Studies have shown that racial minorities in the United States undergo fewer total knee replacements (TKR) for knee osteoarthritis (OA) than whites do, but the reasons for this are unclear. A new study sheds light on why fewer black Americans tend to have the surgery – and at what cost. It found that African-Americans are offered the option of TKR in fewer cases than whites are, they accept the option less frequently, and when they do undergo the procedure, they have higher rates of complications. Because of these factors, they lose a large number of what’s called “quality-adjusted life years” or QALYs.
Continue reading More African-Americans Could Benefit from Knee Replacement Surgery
People with hip or knee osteoarthritis (OA) use oral pain medications more often than nondrug pain treatments, such as physical therapy, knee joint injections and topical creams, according to an analysis of three clinical trials. That’s in spite of guidelines that recommend trying nondrug treatments before medications.
The analysis, which appeared recently in Arthritis Care & Research, looked at trials conducted by researchers at Duke University, the Durham Veterans Affairs (VA) Health Care System and the University of North Carolina at Chapel Hill, all in North Carolina. A total of nearly 1,200 patients ages 61 to 65 participated in the three studies. All participants had knee or hip OA, and most were overweight and treated by a primary care doctor. None got the minimum 150 minutes of physical activity a week recommended for good health.
Continue reading Nondrug Pain Relief Underused for OA
A team of researchers from the United States and Finland has found that rates of knee osteoarthritis (OA) are higher now than in the past – probably not for the reasons you think.
In a study published in the Proceedings of the National Academy of Sciences, the researchers report that knee OA is more than twice as common today, in the post-industrial era, as it was at any time before, going back to prehistoric days. People in the 21st century are also more likely to have arthritis in both knees than were people in the past.
Continue reading Knee OA More Common Now Than at Any Time in the Last 6,000 Years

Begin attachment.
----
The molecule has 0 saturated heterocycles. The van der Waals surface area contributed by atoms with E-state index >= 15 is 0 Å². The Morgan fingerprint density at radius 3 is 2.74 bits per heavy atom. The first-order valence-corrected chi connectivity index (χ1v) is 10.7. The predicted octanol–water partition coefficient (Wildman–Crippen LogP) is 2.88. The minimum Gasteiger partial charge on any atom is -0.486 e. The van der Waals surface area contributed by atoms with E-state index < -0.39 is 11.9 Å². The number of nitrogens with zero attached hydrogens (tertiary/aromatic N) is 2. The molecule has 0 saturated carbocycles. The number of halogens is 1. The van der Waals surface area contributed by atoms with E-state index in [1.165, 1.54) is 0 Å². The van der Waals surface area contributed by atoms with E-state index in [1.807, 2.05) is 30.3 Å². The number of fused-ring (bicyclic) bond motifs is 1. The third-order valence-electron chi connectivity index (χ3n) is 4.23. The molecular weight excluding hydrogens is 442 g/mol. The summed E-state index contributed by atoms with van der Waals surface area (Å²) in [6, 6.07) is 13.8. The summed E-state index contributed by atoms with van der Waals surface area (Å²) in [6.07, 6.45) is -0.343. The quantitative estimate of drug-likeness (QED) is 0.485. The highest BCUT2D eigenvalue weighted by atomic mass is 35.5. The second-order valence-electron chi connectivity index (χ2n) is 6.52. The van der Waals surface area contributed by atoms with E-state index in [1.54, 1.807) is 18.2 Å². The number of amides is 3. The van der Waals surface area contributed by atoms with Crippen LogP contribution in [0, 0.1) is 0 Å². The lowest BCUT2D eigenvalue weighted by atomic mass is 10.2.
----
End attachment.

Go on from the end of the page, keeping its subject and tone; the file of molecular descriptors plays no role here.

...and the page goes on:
Experts have long recommended tai chi as a low-impact workout that’s gentle on the joints. Research published in 2016 in Annals of Internal Medicine revealed additional benefits: It may be as effective as physical therapy for knee osteoarthritis (OA).
Continue reading Tai Chi for Knee Osteoarthritis
Chondroitin sulfate improves osteoarthritis (OA) knee pain and functional limitations in walking and daily activities as effectively as the anti-inflammatory drug celecoxib (Celebrex), according to a new study published recently in Annals of the Rheumatic Diseases. But U.S. readers should know, there’s a catch: the researchers tested a version of chondroitin sulfate that is not available in this country.
Continue reading A New Study Finds Pharmaceutical Chondroitin Helps Knee OA Pain and Function
Losing excess weight may help preserve knee cartilage in people who have or are at risk of knee osteoarthritis (OA), according to researchers at the University of California, San Francisco (UCSF), whose findings were recently published online in the journal Radiology. Knee cartilage is the rubbery, slick cap that covers the ends of the upper (femur) and lower (tibia) leg bones that make up the knee joint.
Their study also found that shedding extra pounds protected the menisci, the crescent-shaped cartilage pads that cushion the knee joint. Lead author Alexandra Gersing, MD, a postdoctoral scholar at UCSF School of Medicine, says this is especially important because a torn or damaged meniscus can speed up the degeneration of the knee joint overall.
Continue reading Study Confirms That Losing Weight May Save Your Knees